8. Y. K. Lizé, L. Christen, X. Wu, J.-Y. Yang, S. Nuccio, T. Wu, A. E. Willner, and R. Kashyap, “Free spectral range optimization of return-to-zero differential phase shift keyed demodulation in the presence of chromatic dispersion,” Opt. Express 15(11), 6817–6822 (2007). [CrossRef] [PubMed]

]. In addition, an optically time-division-multiplexed (OTDM) DPSK data stream can use a delay-tunable demodulator to perform multibit delay demodulation, where a fine tuning of the delay time is also required to control the detrimental bit-delay mismatch [9

9. Y. K. Lizé, L. Christen, M. Nazarathy, Y. Atzmon, S. Nuccio, P. Saghari, R. Gomma, J.-Y. Yang, R. Kashyap, A. E. Willner, and L. Paraschis, “Tolerances and receiver sensitivity penalties of multibit delay differential-phase shift-keying demodulation,” IEEE Photon. Technol. Lett. 19(23), 1874–1876 (2007). [CrossRef]

]. Apart from DPSK demodulation, cascaded DIs with different delays can be used to perform real-time optical fast Fourier transform to demultiplex an optical OFDM signal [10

10. D. Hillerkuss, M. Winter, M. Teschke, A. Marculescu, J. Li, G. Sigurdsson, K. Worms, S. Ben Ezra, N. Narkiss, W. Freude, and J. Leuthold, “Simple all-optical FFT scheme enabling Tbit/s real-time signal processing,” Opt. Express 18(9), 9324–9340 (2010). [CrossRef] [PubMed]

].

Previously, DI with a tunable delay from 0 to 200 ps has been demonstrated using a tunable differential-group-delay element [11

11. L. Christen, Y. Lizé, S. Nuccio, A. E. Willner, and L. Paraschis, “Variable rate, multi-format receiver design for 10 to 40 Gb/s DPSK and OOK formats,” Opt. Express 16(6), 3828–3833 (2008). [CrossRef] [PubMed]

]. For a larger tunable range, the combination of wavelength conversion and dispersion is ready to be used. Based on this method, we have recently demonstrated DPSK demodulation with widely continuous bit-rate tunability using a delay asymmetric nonlinear loop mirror (DANLM) [12

12. M. P. Fok and C. Shu, “Delay-asymmetric nonlinear loop mirror for DPSK demodulation,” Opt. Lett. 33(23), 2845–2847 (2008). [CrossRef] [PubMed]

,13

13. Y. Dai, C. Shu, and M. P. Fok, “Dual-pumped delay-asymmetric nonlinear loop mirror for DPSK demodulation at widely tunable bit rates,” in Proceedings of OptoElectronics and Communications Conference (IEEE 2009), paper FE6.

]. In the DANLM, the wavelength conversion is based on four-wave mixing (FWM) in a 64-m photonic crystal fiber (PCF), while a 10-ps/nm dispersion is provided by a 600-m single mode fiber (SMF). The bulkiness of the DANLM can be a concern in some applications. For miniaturization, a silicon waveguide [14

14. Y. Okawachi, M. A. Foster, A. C. Turner, R. Salem, J. S. Levy, M. Lipson, and A. L. Gaeta, “Tunable delays via conversion-dispersion using on-chip four-wave-mixing,” in Proceedings of Conference on Lasers and Electro-Optics/Quantum Electronics and Laser Science Conference and Photonic Applications Systems Technologies 2008 Technical Digest (Optical Society of America, Washington, DC, 2008),paper CMBB4.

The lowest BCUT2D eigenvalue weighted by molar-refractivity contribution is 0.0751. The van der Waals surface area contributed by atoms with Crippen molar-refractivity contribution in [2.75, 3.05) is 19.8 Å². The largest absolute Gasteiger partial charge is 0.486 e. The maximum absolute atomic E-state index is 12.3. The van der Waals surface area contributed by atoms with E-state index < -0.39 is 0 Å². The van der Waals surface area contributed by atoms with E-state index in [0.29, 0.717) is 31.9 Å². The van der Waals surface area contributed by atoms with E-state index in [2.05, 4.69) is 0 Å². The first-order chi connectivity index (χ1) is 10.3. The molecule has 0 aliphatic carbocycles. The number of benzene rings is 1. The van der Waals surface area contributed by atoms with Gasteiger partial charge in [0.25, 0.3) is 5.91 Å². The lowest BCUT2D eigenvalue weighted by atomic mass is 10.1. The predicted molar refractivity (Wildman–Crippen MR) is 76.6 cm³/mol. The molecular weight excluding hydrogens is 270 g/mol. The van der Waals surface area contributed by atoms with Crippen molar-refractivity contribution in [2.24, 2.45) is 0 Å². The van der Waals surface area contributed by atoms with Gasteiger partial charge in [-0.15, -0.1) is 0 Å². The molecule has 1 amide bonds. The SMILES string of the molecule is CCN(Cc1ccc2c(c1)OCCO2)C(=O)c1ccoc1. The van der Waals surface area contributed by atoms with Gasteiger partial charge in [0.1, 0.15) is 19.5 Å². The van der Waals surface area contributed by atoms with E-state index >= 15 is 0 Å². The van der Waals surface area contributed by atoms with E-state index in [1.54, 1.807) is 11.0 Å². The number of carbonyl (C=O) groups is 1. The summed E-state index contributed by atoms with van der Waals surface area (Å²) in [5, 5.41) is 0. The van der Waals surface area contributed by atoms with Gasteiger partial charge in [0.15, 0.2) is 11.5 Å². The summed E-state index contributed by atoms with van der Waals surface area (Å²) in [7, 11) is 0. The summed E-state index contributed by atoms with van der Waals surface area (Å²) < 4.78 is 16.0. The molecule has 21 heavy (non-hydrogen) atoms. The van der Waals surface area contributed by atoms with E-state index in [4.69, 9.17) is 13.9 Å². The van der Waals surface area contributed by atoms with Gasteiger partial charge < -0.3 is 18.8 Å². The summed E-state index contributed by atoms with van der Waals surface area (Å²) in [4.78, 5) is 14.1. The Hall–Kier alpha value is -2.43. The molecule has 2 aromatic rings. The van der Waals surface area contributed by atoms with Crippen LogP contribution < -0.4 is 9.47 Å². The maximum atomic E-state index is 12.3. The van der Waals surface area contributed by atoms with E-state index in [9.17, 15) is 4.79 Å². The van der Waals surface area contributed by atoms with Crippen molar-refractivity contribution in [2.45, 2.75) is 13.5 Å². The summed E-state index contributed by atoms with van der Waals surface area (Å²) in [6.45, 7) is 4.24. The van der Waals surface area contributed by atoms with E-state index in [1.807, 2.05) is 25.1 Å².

] can be used to replace the nonlinear PCF, while a chirped FBG (CFBG) offers a means to provide tens of ps/nm dispersion over a short fiber segment. Unfortunately, the CFBG cannot be used in a loop structure since it operates in a reflection manner. To overcome this problem, we propose a straight-line structure that incorporates the CFBG and verify the operation of variable bit-rate demodulation [15

15. Y. Dai, and C. Shu, “Tunable DPSK demodulation using variable optical delay in a straight-line interferometric structure,” in Proceedings of European Conference and Exhibition on Optical Communication (IEEE 2010), paper P1. 13.

]. In this paper, we explain the role of two FWM processes in the structure as similar to phase sensitive amplification based on cascaded FWM. We further demonstrate that in addition to achieving bit-rate variable demodulation, a 0-phase or π-phase shift can be introduced to switch the demodulated signal into an optical DB or alternate mark inversion (AMI) format. The precise phase control may also be useful for OFDM demultiplexing [10

10. D. Hillerkuss, M. Winter, M. Teschke, A. Marculescu, J. Li, G. Sigurdsson, K. Worms, S. Ben Ezra, N. Narkiss, W. Freude, and J. Leuthold, “Simple all-optical FFT scheme enabling Tbit/s real-time signal processing,” Opt. Express 18(9), 9324–9340 (2010). [CrossRef] [PubMed]

]. NRZ/RZ-DB/AMI signals at 10 Gb/s and 5 Gb/s are successfully generated and the performances are characterized by BER measurements.

2. Operation principle